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Unread 03-02-2006, 07:27 AM
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Re: [moderated] pic: The 2006 NiagaraFIRST Triplets!

Quote:
Originally Posted by doubleslash
unfair: the fact that collaborating teams get to bring three of the same robots to the same competition.

I highly doubt that even if some teams don't have the mentors, the facilities, the programmers, etc, that they won't have the drivers and human players to make their collaborated clone robot succeed at a competition. Having three teams with three robots is basically commensurate to one team cloning themselves in order to increase their chances in the competition three times.

A second problem is a repeat of what someone else noted, that if one team gets into the top 8, they will often pick teams they are collaborating with to join their alliance. I personally saw this happening at SVR last year, and believe that every team that gets picked by their collaborating partners is another team that could have gotten picked but didn't.

If you think of the teams as a black box interface, it doesn't matter to me how a robot gets built, by how many people with so many facilities and so many mentors, as long as they follow a basic rule that I think FIRST should adopt: "One team, one robot, one competition." If there's one robot being made, regardless of the teams behind it, only one robot is put in a box and loaded into the truck on the ship date, only one robot shows up at the competition.

I realize that this is rather difficult since the teams are still distinct (often geographically, by school), but I can't see how they would fail to manage if they could build a robot together why they couldn't see it at the competition together.

The best way for FIRST to go about making this happen, in my opinion, are a new set of rules to "level the playing field" - as they said when they introduced the Fix-it Window - a rule that allows teams to declare themselves as collaborating, who therefore are from then on, considered to be one team in the eyes of FIRST, the competition organizers, and their computer systems.

Example: instead of Team X, Team Y, and Team Z showing up at a regional with three robots, which are all the same, Team X, Team Y, and Team Z declare themselves as a collaborating team (probably sometime before the kickoff?) so that in the eyes of FIRST, they aren't Team X, Team Y, and Team Z anymore, they're "Team X, Y, and Z" now. This avoids the trouble that would occur if teams that collaborated were forced to register a new team, so that teams would constantly be registered and abandoned as collaboration partners changed. Instead, the FIRST system simply creates a meta-team that consists of multiple collaborating teams. That one team brings their one robot to the one regional. That one team plays with their strong robot. There are no other teams with the same strong robot going on in the background and tripling their chances of succeeding. And when that one team gets into the top 8, they can pick other strong teams that otherwise might not have been picked. "One team, one robot, one competition."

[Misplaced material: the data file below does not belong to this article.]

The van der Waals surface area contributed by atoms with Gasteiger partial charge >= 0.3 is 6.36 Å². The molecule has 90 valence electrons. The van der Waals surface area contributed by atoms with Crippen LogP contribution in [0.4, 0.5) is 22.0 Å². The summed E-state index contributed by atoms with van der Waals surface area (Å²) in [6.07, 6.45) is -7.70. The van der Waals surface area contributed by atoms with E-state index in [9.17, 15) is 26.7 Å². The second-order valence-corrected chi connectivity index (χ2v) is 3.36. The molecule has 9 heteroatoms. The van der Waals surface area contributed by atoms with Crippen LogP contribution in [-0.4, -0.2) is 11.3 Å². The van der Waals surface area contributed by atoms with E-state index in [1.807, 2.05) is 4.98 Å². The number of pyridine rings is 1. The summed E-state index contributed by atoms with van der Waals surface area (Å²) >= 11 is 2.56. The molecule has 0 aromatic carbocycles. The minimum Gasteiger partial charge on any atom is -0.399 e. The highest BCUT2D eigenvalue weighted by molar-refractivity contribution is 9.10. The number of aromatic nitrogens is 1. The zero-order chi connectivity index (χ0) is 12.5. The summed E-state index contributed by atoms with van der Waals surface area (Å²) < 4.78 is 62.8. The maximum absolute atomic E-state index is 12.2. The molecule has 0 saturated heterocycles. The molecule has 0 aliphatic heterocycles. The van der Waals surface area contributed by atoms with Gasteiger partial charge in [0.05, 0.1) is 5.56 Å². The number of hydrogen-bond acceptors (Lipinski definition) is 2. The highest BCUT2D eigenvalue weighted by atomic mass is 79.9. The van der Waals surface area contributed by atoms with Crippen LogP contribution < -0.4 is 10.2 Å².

Again, I must repeat, that I do agree that collaborating produces stronger robots. But at the same time I see an inherent problem with this that takes advantage of what I might dare call a loophole in the FIRST system. I've suggested a way to remedy this. If anyone has further ideas on why my ideas don't work or aren't plausible (<- this is the one I'm looking out for), other ways FIRST could improve their system (or whether it really needs "improving"), please post them.
First, as Dean says, "FIRST is not meant to be fair." (paraphrased). See my post in the Rule 17 thread on "Levelling the playing field" vs. the fixit window.

Second, your concerns about collaborating assume that the final design completely outshines all others. This is only your one opinion, not fact. Since human players and drivers can't switch from team to team, the abilities of each robot is still limited to the students on each team. This was proven last year when 217 and 229 collaborated, and 217's drivers were much more comfortable with the robot than 229's drivers (No offense Jay T.).